10 Incredible Gorilla Facts

Written by Jennifer Gaeng
Updated: September 27, 2023
© AB Photographie/Shutterstock.com
Share this post on:


We’re fascinated by gorillas, in part because of how similar they are to us. But just how much do you think you know about these fascinating primates? In this post, we uncover 10 incredible gorilla facts!

10 Gorilla Facts
Gorillas are one of our closest primate relatives.

1. There Are Only Two Main Gorilla Species

Western lowland gorilla
Eastern gorillas and western gorillas are the two primary types of gorillas.

©Philippe Clement/Shutterstock.com

There are two primary types of gorillas: eastern and western. Gorillas can be broken down into four separate groups. The western lowland gorilla and the Cross River gorilla are two species found in the west. Other subspecies include the eastern lowland gorilla (Gorilla beringei bakiga) and the mountain gorilla (Gorilla beringei beringei). Eastern gorillas are darker than their western counterparts.

1,638 People Couldn't Ace This Quiz

Think You Can?

2. Gorillas Are the Most Human-Like Primates After Chimps and Bonobos

Gorilla vs Human Hand
Humans and gorillas are very similar in genetics.

©David Carillet/Shutterstock.com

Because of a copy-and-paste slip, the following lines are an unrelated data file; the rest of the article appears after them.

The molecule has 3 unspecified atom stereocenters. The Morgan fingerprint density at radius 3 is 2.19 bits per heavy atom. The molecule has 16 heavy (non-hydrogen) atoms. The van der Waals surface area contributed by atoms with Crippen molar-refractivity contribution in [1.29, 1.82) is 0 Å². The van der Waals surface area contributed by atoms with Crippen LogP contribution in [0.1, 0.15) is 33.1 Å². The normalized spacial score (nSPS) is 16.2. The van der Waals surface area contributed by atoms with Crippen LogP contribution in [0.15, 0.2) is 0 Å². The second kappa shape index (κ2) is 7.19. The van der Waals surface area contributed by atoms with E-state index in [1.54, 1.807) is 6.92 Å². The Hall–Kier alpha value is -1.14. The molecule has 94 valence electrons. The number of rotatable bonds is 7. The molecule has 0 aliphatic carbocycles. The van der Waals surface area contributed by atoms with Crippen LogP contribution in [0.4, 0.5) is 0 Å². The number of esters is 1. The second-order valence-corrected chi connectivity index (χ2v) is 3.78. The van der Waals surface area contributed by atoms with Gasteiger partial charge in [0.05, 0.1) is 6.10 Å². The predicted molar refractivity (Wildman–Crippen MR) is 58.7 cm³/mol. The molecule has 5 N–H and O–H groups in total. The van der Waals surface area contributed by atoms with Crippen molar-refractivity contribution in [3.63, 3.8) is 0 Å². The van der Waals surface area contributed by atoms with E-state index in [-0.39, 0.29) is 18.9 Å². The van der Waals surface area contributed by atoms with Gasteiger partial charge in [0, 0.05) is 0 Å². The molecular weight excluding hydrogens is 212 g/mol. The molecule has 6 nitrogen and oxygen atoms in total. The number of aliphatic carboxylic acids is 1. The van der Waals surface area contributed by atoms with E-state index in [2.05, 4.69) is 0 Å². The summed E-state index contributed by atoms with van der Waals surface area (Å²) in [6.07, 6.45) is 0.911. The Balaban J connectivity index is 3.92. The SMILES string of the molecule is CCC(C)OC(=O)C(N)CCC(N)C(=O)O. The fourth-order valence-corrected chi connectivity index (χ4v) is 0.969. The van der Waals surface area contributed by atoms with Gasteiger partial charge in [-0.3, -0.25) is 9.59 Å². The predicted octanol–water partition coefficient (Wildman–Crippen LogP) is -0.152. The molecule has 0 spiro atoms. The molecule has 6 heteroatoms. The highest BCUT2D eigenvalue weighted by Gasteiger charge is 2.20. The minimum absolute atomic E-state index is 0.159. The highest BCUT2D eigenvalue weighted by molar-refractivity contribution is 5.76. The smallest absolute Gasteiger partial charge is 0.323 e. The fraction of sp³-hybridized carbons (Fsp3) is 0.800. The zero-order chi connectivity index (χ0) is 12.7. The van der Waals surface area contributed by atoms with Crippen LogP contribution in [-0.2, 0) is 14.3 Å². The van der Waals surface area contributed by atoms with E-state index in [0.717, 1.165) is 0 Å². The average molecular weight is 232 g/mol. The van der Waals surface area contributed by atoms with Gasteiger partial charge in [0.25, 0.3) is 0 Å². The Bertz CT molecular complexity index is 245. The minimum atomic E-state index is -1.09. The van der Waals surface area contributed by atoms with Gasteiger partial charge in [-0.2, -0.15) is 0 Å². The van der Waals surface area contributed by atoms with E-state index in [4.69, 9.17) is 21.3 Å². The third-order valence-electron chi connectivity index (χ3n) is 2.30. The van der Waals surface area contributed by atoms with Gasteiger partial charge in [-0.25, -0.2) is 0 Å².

Surprisingly, human and gorilla genes are extremely similar. Gorillas have a high IQ and can communicate their feelings through behaviors such as laughing and crying. These primates can create and use their own rudimentary tools. They even have fingerprints!

3. Gorilla Arms Are Longer Than Their Legs

Gorillas have long arms that allow them to walk on all fours.

©Jurgen Vogt/Shutterstock.com

Because of the length of their arms, gorillas are better able to walk on all fours. They do everything with the tips of their fingers and knuckles. They are capable of walking on two legs for about 10 feet. Gorillas’ arm span is roughly one foot longer than that of an adult male human. Though modern gorillas spend most of their time on the ground, their lengthy forearms hint at a past life in the trees (ground-dwelling).

4. Gorillas Are At Least Six Times Stronger Than Humans

Gorilla staring at the camera
Gorillas have massive upper-body strength.


Specifically, gorillas are renowned for their incredible upper-body strength. The strength of a gorilla is six times that of a human. Gorillas carry and propel their massive bodies with the help of their arms, chests, and backs. The size of a gorilla’s body contributes much to the animal’s strength. The usual weight of a male wild gorilla is between 300 and 500 pounds, whereas a female gorilla weighs 150 to 250 lbs.